U.S. Department of Justice

United States Attorney
Southern District of New York

Thursday, February 7, 2013

Philadelphia Businessman and New Jersey Lawyer Convicted in Manhattan Federal Court in Connection with Multiple Investment Fraud Schemes

Hundreds of Thousands in Fraud Proceeds Spent on Red Carpet Gala at Philadelphia Ritz-Carlton

NEW YORK – Today a jury found Tyrone L. Gilliams, Jr. a Philadelphia businessman and Everette L. Scott Jr., a New Jersey attorney, guilty yesterday afternoon on fraud charges stemming from two separate schemes, announced Preet Bharara, the U.S. Attorney for the Southern District of New York and George Venizelos, the Assistant Director-in-Charge of the New York Office of FBI. In the larger of the two schemes, the defendants solicited and misappropriated $5 million in investments in a bogus United States treasury strips investment program.  In the other scheme, the defendants solicited and misappropriated a $450,000 investment in a Utah coal mine.  In addition to buying luxury cars, jewelry and other items, Gilliams spent hundreds of thousands of dollars of investor money organizing and promoting a multi-day festival in Philadelphia that headlined Sean “Diddy” Combs. Gilliams and Scott were convicted after a two-week trial before U.S. District Judge Deborah A. Batts.
 
 U.S. Attorney Bharara stated:  “Tyrone Gilliams may have had his 15 minutes of fame as a result of his flagrant, multi-million dollar deception, but now he and his partner in crime face a significantly longer time to pay the price of their fraud.”

 According to the indictment and the evidence presented at trial:

In 2009 and 2010, Gilliams was the owner of TL Gilliams LLC, which purported to engage in transactions in commodities like oil and gold.  Scott was an attorney at a small law firm in New Jersey and acted as TL Gilliams’s general counsel. 

In the summer of 2010, Gilliams solicited $5 million dollars from two investors for purposes of trading in U.S. Treasury Strips, which are a derivative of U.S. Treasury Bonds.  Gilliams and Scott arranged for the investors to make their investments by wiring them into an attorney trust account maintained by Scott’s law firm.  Upon receiving the money, Scott – at Gilliams’ direction – misappropriated more than $700,000 to satisfy expenses stemming from an unrelated and failed venture to buy a coal mine in Utah.  Scott also claimed $50,000 of the investment money for himself as purported fees. At Gilliams’ direction, Scott transferred most of the remainder to bank and brokerage accounts that he controlled.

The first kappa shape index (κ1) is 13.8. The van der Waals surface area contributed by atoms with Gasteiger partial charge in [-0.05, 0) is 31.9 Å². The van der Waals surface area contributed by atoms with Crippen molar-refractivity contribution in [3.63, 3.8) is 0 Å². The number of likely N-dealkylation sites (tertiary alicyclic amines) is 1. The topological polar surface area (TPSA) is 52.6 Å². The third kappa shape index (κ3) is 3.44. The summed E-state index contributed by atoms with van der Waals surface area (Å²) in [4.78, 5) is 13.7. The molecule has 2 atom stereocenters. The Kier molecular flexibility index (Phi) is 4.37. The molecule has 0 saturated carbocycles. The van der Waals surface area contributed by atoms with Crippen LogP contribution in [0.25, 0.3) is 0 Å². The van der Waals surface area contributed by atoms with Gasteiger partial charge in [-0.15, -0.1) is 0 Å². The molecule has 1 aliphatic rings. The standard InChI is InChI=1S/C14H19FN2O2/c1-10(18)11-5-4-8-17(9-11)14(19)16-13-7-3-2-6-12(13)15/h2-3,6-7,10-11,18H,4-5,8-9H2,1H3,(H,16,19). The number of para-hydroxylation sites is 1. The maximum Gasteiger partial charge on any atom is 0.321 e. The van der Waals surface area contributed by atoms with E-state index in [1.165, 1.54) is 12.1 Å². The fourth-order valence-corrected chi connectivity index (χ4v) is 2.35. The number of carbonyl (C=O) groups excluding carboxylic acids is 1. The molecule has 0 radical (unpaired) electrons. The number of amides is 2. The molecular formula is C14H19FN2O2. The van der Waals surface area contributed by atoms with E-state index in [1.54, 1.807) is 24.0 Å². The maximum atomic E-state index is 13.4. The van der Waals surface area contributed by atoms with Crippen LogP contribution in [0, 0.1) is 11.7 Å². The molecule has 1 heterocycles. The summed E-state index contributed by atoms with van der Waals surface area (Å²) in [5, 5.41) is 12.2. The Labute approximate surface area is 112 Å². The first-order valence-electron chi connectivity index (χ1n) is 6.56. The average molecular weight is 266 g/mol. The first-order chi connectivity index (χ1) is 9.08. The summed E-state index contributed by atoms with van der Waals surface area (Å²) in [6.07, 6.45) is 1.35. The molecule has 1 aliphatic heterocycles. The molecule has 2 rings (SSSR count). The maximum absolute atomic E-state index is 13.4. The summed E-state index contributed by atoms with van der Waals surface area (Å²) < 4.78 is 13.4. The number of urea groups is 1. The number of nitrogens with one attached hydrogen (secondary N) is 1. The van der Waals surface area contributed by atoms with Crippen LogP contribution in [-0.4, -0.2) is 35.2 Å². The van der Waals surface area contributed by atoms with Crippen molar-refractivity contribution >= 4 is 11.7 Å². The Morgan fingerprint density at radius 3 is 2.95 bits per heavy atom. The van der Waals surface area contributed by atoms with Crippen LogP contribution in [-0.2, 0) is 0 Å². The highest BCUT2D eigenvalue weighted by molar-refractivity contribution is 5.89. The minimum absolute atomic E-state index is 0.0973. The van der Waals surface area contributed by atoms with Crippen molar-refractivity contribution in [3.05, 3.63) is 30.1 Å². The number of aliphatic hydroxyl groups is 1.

At most, Gilliams purchased $250,000 worth of treasury strips with the more than $4 million in investment money transferred by Scott.  Over a span of less than six months, Gilliams spent more than $1.6 million on an unrelated gold investment; more than $200,000 to purchase a commercial warehouse in Denver; at least $100,000 to buy or lease luxury cars; at least $50,000 for construction work on his home; at least $100,000 on luxury hotel and travel expenses; and more than $500,000 promoting both a festival called “Joy to the World” involving an album release party with Jamie Foxx at the Vault nightclub in Philadelphia and culminating in a red carpet, black tie gala at the Philadelphia Ritz-Carlton, headlined for a $120,000 fee by Sean “Diddy” Combs and a December 2010 December 2010 comedy performance in Nassau, Bahamas called the “Gatta Be Jokin’ Comedy Jam.” 

Gilliams did not engage in any trading of treasury strips and, as a result, did not derive any profits.  Nonetheless, during the period when he was spending investor money, Gilliams provided them with false reports of trades and profits and made occasional, nominal payments that he falsely claimed represented profits from Treasury Strips trading.  Other than these purported profit payments, which totaled approximately $100,000, neither investor received any of their combined $5 million investment back.